NEW YORK (MainStreet) — Housing prices are rising — by 3% over the past year — but that's just the leading edge of the problem for Americans struggling to afford a home.

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Finding money for a down payment and monthly payments is proving difficult for a growing number of would-be homeowners, many of whom can't afford a new home for one specific reason: They owe too much in student loan debt.

According to NeighborWorks America, a Washington, D.C., nonprofit, roughly 25% of Americans know a family member, friend or co-worker who can't buy a home due to student loan debt.

Average student loan debt in the U.S. stands at $29,400, and that figure should continue to escalate given the steady and continuing rise in college costs in recent years.

Collegeboard.com says costs rose by 2.9% for tuition and fees for in-state students at public four-year colleges and universities in 2013-14, following increases of 4.5% in 2012-13 and 8.5% in 2011-12 (before adjusting for inflation).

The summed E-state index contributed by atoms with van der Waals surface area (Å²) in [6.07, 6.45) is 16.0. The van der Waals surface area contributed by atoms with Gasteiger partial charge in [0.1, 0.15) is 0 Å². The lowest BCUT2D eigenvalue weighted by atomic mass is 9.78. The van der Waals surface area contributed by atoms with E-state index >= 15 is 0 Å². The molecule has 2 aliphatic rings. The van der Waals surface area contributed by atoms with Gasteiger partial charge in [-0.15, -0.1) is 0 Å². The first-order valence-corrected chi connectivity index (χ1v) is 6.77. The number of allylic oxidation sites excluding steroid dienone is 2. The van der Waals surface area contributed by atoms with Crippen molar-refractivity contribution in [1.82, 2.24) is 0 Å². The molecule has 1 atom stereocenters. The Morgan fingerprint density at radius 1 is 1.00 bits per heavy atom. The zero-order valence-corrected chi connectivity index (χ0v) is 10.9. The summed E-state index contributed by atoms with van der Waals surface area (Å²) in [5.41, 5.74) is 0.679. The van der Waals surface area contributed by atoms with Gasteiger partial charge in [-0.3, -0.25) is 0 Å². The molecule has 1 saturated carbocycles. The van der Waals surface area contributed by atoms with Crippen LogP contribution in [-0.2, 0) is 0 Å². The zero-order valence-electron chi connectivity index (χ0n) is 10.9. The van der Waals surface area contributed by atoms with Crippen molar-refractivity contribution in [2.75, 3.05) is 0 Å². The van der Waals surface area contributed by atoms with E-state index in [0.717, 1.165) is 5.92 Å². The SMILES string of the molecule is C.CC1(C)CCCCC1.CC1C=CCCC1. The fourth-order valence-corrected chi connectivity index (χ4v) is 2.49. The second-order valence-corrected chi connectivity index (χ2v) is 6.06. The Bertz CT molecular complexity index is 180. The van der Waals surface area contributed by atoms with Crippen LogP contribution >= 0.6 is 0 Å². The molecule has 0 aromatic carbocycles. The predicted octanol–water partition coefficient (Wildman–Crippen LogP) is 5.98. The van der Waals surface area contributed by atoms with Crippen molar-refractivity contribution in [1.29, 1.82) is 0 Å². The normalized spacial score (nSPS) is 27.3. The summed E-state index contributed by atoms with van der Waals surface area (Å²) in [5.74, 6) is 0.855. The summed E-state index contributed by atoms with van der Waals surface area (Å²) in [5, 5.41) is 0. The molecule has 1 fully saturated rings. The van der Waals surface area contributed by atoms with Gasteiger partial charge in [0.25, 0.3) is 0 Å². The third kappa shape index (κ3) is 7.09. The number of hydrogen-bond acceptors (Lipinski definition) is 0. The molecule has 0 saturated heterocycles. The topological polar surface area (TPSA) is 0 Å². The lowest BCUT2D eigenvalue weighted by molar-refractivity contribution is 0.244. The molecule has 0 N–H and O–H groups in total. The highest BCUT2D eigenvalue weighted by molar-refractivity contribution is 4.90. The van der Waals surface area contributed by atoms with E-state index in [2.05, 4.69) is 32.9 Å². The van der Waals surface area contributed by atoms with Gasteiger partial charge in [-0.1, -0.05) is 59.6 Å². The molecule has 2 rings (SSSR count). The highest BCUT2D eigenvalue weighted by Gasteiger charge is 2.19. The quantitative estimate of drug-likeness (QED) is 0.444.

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NeighborWorks reports that most Americans (60%) want to own a home, but big issues such as student loan debt and a tight lending environment work against them, keeping otherwise credit-worthy buyers out of the market.

Nearly half of Americans (49%) who have student loan debt call their college loans the biggest obstacle to buying a home, even over "lack of a down payment" and "lack of job security." Women are particularly affected, as they represent 58% of all student loan debt holders.

"Earning a postsecondary degree is increasingly critical in the United States, but student debt is preventing some Americans from purchasing a home and fully fulfilling this 'American Dream' aspiration," says Chuck Wehrwein, chief executive at NeighborWorks America.

Burdensome student loan debt has a "spider web" effect that hurts the entire U.S. economy, he says.

"If we don't mitigate the effect student loan burden is having and will have for years to come on homeownership, the country will lose a significant amount of economic activity, and hundreds of thousands of people will be unable to benefit from the stability and financial value that homeownership has been proven to offer," Wehrwein says.

By Brian O'Connell for MainStreet